BC: I wrote that for my 2019 exhibition at Smack Mellon, responding to Machiavelli. In The Prince, he posited that a prince should be in command of two things: virtù and fortuna. Virtù is about strength and power, being able to impose your will on reality. For instance, you use an irrational fear about immigrants to build a wall. Fortuna, on the other hand, is a wild card, completely unforeseen and out of your control. Machiavelli often compares it to weather; he also equates it with a woman. A good prince is able to master these forces. When I was given the opportunity to fill the massive space at Smack Mellon, I was sewing a lot. I thought that it would be interesting to draw a parallel between fortuna (the woman) and how fabric is unwilling to conform. It’s very subtle. In this work, thin-shelled cast pieces are fitted together and “fused” in a similar way to how panels of cloth are sewn to make a structural seam. Because I am interested in mashing up references, my recent work pairs figuration with quilt-making in a referential way. I literally mash fabric into the hard-shell sculptures to challenge the relevance of a stable figurative form. Unlike rigid sculpture, a three-dimensional fabric form is flexible and resists being repositioned exactly the same way twice. It is disruptive. These works pair the soft-form construction with fortuna and the lineage of quilting and needlecraft, often historically synonymous with women.
AL: Do you see yourself in a feminist tradition of using traditional female skills?
BC: I see myself as a maker who tries to look at material skill in relation to autonomy. Sewing allows you to create a very strong union through supple surfaces that can bend and fold. A sewn seam is a pretty fierce hinge that can be made nomadically without ties to complex infrastructure. The skills I learn go into one big snowball. I have a very old photo of me sitting in an undergraduate studio at VCU with my grandmother’s sewing machine. I didn’t make a lot of sewn work when I was younger, because women’s work didn’t seem to have the same prestige as all the other things I was learning. Until I found this photo, I had forgotten how long sewing has been in the periphery of my practice. I think becoming older has a lot to do with the upswing in sewing. The lack of recognition for female artists in the canon has become more pointed, and I want to give honor subversively to the history of quilting and how this is often gendered in relation to women.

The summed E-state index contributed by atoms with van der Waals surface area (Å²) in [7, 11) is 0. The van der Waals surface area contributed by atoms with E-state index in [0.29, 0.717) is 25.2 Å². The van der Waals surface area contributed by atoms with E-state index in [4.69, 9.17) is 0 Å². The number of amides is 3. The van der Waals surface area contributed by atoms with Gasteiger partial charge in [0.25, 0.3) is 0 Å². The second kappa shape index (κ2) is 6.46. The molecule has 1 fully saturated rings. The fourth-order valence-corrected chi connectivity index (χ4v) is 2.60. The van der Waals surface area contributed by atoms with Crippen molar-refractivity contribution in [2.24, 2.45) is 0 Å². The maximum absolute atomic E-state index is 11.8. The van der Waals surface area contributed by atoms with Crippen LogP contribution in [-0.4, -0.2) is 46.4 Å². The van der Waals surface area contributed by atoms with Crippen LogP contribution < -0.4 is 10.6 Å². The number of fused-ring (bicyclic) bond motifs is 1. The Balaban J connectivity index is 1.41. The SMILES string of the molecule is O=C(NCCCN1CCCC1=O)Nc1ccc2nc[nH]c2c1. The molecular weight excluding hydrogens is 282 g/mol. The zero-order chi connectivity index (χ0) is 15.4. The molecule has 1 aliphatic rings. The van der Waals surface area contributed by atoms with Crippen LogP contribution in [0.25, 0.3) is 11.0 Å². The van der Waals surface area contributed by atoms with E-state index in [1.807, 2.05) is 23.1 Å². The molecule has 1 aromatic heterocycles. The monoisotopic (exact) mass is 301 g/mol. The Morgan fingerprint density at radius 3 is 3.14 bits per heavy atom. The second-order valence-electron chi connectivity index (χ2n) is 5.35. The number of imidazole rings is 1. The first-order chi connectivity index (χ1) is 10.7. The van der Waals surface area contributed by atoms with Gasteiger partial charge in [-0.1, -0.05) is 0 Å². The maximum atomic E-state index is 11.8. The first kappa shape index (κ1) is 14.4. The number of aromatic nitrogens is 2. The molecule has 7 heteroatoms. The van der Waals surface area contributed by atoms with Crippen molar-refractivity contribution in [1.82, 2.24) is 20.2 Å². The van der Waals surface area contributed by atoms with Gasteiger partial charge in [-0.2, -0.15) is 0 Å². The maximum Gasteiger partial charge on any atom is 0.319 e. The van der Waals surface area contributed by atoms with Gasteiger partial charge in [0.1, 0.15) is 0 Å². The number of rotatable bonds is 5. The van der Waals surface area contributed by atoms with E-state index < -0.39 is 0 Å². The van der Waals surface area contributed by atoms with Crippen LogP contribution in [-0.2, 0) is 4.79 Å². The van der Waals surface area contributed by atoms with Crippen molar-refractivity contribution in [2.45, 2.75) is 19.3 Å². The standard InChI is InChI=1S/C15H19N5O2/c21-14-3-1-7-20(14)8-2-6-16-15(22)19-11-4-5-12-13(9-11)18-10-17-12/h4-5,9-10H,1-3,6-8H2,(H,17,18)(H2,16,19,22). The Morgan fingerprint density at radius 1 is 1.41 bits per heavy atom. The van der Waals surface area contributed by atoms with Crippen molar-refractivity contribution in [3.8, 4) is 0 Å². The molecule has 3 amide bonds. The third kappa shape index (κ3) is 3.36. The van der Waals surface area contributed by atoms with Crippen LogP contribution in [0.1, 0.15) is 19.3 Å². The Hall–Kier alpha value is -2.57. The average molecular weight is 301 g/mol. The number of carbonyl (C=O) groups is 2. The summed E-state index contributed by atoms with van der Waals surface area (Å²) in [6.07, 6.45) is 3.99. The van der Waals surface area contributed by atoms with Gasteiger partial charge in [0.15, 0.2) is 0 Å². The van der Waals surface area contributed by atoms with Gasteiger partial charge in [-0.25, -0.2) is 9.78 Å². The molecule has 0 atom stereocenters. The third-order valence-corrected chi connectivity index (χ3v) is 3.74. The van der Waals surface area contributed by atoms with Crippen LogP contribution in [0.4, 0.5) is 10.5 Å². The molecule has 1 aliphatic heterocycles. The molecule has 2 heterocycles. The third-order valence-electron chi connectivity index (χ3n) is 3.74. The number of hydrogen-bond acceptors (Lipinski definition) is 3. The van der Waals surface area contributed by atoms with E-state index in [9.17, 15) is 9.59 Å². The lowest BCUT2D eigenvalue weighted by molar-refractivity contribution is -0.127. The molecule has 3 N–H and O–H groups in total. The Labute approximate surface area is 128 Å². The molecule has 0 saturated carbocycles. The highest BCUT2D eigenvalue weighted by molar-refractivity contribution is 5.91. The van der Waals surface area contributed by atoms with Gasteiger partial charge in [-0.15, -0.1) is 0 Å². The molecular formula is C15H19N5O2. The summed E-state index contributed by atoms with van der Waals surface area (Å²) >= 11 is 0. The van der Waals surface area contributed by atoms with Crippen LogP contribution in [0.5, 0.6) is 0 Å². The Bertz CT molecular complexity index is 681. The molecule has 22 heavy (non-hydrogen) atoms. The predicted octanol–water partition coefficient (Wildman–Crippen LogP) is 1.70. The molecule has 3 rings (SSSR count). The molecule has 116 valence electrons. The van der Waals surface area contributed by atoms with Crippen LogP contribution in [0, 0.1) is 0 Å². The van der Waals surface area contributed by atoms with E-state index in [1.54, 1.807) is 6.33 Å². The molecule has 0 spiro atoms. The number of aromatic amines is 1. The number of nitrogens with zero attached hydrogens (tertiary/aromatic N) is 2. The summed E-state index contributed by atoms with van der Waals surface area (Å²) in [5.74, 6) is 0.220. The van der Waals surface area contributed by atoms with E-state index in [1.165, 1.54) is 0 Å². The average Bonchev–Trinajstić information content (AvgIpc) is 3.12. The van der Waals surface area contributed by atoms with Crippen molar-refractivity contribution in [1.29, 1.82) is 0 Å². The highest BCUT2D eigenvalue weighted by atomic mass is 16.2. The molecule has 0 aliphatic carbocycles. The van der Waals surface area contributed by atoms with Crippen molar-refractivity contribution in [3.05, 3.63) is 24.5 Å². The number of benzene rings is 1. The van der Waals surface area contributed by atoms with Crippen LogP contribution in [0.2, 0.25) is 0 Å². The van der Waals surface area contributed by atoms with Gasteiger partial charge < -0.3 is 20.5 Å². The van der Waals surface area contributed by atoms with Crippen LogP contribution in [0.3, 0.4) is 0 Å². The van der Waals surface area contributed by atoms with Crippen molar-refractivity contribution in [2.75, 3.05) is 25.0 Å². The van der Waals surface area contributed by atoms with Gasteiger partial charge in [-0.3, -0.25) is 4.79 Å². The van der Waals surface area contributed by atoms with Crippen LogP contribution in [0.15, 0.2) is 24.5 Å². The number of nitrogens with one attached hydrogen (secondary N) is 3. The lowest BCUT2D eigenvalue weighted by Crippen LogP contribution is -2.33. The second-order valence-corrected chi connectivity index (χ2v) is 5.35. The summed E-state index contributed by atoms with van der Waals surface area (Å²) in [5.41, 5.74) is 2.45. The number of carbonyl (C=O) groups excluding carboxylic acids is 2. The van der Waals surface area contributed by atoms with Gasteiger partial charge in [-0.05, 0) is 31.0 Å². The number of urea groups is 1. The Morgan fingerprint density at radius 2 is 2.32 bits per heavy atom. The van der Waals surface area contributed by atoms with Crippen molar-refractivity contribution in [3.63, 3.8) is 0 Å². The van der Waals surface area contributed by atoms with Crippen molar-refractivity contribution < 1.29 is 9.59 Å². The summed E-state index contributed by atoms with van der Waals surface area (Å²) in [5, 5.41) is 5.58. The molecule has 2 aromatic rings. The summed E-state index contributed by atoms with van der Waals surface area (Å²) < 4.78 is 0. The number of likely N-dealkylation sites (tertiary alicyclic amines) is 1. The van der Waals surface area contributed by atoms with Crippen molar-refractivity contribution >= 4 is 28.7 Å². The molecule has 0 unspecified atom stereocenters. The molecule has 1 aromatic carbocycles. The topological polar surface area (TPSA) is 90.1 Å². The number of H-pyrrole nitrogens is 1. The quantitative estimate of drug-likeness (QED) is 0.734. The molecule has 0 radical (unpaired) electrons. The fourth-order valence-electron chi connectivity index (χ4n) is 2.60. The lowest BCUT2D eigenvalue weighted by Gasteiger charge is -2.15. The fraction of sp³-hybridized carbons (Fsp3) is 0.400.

AL: How does Frankenstein play into all this?
BC: In an English class, my teacher related it as a feminist text. Mary Shelley, in late-night conversations with Byron and Shelley, created this novel about a monstrous being fabricated by an egocentric individual. The men were the ones toying with notions of identity, with ethics, with the ego. They were the ones who were packaged to be active in the script. Frankenstein is a great metaphor for collage and how the human body never seems to be at rest. This is especially relevant in an image-making, product-selling society. As a young sculptor and feminist, I got into the story, which was created by a woman during a time when that was unusual; it inspired me to keep making my work, despite not knowing where it would lead.
AL: What is Open Sky (2019–ongoing) about?
BC: It’s called Open Sky in memory of my paternal grandmother who immigrated from Calabria, Italy, to Brooklyn when she was a small child. She didn’t have a lot of money and didn’t return to Italy until she went on a tour for her 50th wedding anniversary with my grandfather. When she died, I received her journal from the trip. She wrote as if she were just learning about her heritage and was astounded by what she saw. When they went to St. Peter’s Square, she wrote: “Rome is like a museum in an Open Sky, for the people.” I don’t know if this was her thought or if she was quoting a tour director, but it made me think of how that place resonated with her—not so much because of its beauty, but because she felt she had access to it in a tangible way. Open Sky honors her life and the idea of interconnectedness, where all kinds of people can feel they are built into a space.
Open Sky continues my interest in quilting and figuration but without referencing the figure. I’ve been sewing with a lot of secondhand materials, and it’s hard not to think about former owners. There were fabrics that reminded me of the 1970s or other eras. They become personalized. I wondered if there was a way to give ownership back to a real person while approaching an abstracted, soft, Frankenstein-like body through composite cloth.
AL: What are you working on now?
BC: Like most people during the pandemic, I wanted to find ways to connect to others. Last March, I began a series of 10-by-10-inch reversible quilts called “Quilt Thank You Cards” for people who have shown me kindness. Each little quilt can lay flat, hang on the wall, or the owner can shape it into a soft sculpture. I see each “Quilt Thank You Card” as an alternative way to sculpt a portrait, a mutable body made from many bodies through the use of repurposed cloth. “Quilt Avatars” are symmetrical, altered images of “Thank You Card” sections and are gifted with them. They represent a force of healing energy whose collective intent is to guide and protect within a troublesome world.